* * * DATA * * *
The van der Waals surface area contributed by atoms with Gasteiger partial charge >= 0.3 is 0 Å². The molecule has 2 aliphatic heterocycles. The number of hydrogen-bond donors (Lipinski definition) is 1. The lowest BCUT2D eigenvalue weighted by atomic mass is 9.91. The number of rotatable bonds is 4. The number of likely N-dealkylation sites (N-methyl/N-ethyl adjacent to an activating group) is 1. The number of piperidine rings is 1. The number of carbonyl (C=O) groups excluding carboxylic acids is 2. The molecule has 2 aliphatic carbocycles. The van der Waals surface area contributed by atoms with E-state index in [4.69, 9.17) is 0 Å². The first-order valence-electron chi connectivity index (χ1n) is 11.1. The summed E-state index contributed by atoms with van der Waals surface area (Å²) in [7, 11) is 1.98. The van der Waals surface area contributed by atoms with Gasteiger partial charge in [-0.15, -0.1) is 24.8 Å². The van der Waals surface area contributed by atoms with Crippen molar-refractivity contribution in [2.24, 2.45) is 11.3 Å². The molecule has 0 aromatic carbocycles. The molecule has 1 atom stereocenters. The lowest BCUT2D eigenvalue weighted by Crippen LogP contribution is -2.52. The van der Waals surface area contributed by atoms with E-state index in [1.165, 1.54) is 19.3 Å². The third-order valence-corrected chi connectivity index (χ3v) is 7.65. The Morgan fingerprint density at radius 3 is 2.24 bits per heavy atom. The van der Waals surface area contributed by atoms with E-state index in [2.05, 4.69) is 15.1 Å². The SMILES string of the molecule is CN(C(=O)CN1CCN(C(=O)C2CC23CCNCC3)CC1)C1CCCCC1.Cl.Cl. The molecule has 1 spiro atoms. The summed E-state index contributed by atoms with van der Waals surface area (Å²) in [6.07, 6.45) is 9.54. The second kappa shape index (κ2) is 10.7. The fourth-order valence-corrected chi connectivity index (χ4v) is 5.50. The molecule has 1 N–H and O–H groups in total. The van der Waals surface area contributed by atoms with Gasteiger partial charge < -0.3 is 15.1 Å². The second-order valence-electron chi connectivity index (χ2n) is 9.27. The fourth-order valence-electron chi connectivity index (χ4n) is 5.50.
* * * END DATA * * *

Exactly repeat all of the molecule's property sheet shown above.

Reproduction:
The van der Waals surface area contributed by atoms with Gasteiger partial charge >= 0.3 is 0 Å². The molecule has 2 aliphatic heterocycles. The number of hydrogen-bond donors (Lipinski definition) is 1. The lowest BCUT2D eigenvalue weighted by atomic mass is 9.91. The number of rotatable bonds is 4. The number of likely N-dealkylation sites (N-methyl/N-ethyl adjacent to an activating group) is 1. The number of piperidine rings is 1. The number of carbonyl (C=O) groups excluding carboxylic acids is 2. The molecule has 2 aliphatic carbocycles. The van der Waals surface area contributed by atoms with E-state index in [4.69, 9.17) is 0 Å². The first-order valence-electron chi connectivity index (χ1n) is 11.1. The summed E-state index contributed by atoms with van der Waals surface area (Å²) in [7, 11) is 1.98. The van der Waals surface area contributed by atoms with Gasteiger partial charge in [-0.15, -0.1) is 24.8 Å². The van der Waals surface area contributed by atoms with Crippen molar-refractivity contribution in [2.24, 2.45) is 11.3 Å². The molecule has 0 aromatic carbocycles. The molecule has 1 atom stereocenters. The lowest BCUT2D eigenvalue weighted by Crippen LogP contribution is -2.52. The van der Waals surface area contributed by atoms with E-state index in [1.165, 1.54) is 19.3 Å². The third-order valence-corrected chi connectivity index (χ3v) is 7.65. The Morgan fingerprint density at radius 3 is 2.24 bits per heavy atom. The van der Waals surface area contributed by atoms with E-state index in [2.05, 4.69) is 15.1 Å². The SMILES string of the molecule is CN(C(=O)CN1CCN(C(=O)C2CC23CCNCC3)CC1)C1CCCCC1.Cl.Cl. The molecule has 1 spiro atoms. The summed E-state index contributed by atoms with van der Waals surface area (Å²) in [6.07, 6.45) is 9.54. The second kappa shape index (κ2) is 10.7. The fourth-order valence-corrected chi connectivity index (χ4v) is 5.50. The molecule has 1 N–H and O–H groups in total. The van der Waals surface area contributed by atoms with Gasteiger partial charge < -0.3 is 15.1 Å². The second-order valence-electron chi connectivity index (χ2n) is 9.27. The fourth-order valence-electron chi connectivity index (χ4n) is 5.50.